Contestants Eager for Augusta Debuts

It was John Lennon who wrote the song, “How Do You Sleep?” and that is surely a question many contestants in Sunday’s National Finals of the Drive, Chip and Putt event are asking themselves the night before.

After all, they are only hours away from driving down Magnolia Lane and then warming up on parts of the old and new practice areas of the Augusta National Golf Club before the actual competition begins, with patrons in attendance, and maybe even a Masters player or two.

How could those youngsters possibly doze off?

Sunday will come quite early for some of the Drive, Chip and Putt players, as the first shuttle buses depart for the club from the Marriott Hotel in downtown Augusta at 6 a.m. The competition starts at 7:30 a.m., and it is expected to end by 1 p.m.

Each player will hit a pair of drives from the tee of the Tournament Practice Facility, and the longest one of those that remains in bounds will be counted. Contestants will also have the chance to chip twice on a part of the short game area of that same facility, with his or her cumulative distance from the hole recorded.

Then, each player will attempt a 6-foot putt, a 20-foot putt and a 30-foot putt on the practice putting green outside of the Founders Room and also the 18th green. Again, the overall distance from the hole for each will be assessed. Points will be assigned for individual performances in each of those events, and the players with the most points in each of the four age groups will be declared the winner.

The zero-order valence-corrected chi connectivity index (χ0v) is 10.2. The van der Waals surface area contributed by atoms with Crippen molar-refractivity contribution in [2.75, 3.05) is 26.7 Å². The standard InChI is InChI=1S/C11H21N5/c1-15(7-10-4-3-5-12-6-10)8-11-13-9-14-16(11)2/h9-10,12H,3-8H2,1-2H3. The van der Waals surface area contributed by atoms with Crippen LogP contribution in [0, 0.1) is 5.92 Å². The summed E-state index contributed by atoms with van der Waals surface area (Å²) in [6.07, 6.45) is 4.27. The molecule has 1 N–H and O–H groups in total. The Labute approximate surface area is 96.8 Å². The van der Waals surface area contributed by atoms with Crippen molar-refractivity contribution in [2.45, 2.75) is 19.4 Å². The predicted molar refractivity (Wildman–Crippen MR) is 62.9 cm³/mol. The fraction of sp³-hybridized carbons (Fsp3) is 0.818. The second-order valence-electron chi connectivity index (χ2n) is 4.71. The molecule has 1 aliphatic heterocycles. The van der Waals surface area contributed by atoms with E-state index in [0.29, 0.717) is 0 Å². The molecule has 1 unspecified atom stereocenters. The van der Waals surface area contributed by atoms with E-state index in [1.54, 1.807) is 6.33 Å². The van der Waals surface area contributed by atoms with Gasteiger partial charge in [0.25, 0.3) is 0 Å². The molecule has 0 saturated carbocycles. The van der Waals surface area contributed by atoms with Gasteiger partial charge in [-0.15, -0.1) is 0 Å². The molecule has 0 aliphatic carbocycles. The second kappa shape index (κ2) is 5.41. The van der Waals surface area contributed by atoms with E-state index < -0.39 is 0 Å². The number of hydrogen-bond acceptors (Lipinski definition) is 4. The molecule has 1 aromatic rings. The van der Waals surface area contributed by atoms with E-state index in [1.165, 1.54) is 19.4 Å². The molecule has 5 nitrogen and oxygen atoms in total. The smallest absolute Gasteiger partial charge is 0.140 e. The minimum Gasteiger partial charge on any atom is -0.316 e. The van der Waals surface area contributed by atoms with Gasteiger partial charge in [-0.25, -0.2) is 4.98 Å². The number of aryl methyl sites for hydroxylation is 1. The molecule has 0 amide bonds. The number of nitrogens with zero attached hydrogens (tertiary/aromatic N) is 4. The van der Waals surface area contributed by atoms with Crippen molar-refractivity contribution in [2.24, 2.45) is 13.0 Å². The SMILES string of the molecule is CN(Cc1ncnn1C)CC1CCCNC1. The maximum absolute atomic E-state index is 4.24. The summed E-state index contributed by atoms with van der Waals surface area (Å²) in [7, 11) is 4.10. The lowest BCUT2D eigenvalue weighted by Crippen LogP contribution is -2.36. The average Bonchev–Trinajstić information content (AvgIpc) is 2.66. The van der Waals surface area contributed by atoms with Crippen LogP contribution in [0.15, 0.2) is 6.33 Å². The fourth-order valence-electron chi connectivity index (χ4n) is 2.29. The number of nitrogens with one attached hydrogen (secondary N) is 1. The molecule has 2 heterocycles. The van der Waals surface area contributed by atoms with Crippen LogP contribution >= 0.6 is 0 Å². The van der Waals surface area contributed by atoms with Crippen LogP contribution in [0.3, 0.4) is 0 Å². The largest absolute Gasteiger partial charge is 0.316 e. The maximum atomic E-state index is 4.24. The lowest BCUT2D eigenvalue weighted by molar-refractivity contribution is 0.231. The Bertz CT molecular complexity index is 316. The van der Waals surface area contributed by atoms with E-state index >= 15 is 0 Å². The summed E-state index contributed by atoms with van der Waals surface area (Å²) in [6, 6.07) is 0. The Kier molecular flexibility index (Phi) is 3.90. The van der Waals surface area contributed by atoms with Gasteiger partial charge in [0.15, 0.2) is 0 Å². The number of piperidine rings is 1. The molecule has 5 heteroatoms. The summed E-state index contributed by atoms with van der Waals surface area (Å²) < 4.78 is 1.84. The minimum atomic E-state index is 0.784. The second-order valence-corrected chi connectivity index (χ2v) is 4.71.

Started in 2013 by the Masters Tournament Foundation, the United States Golf Association and the PGA of America, and designed to promote interest and participation in golf, the Drive, Chip and Putt is a free, nationwide junior skills competition. It began last summer with a total of 110 local qualifying events at golf courses in 19 states and Washington, D.C., that drew more than 17,000 individuals, with top finishers advancing to 11 regional qualifiers. From there, 88 golfers from ages 7 to 15  – half of whom are boys and the other half girls – earned spots in the finals.

The finals on Sunday will be a big day for those players, who hail from 27 states, Washington, D.C. and Canada. And none of them could be blamed if they feel a few jitters on the tee before they hit their first drive.

Or if they had a hard time sleeping the night before.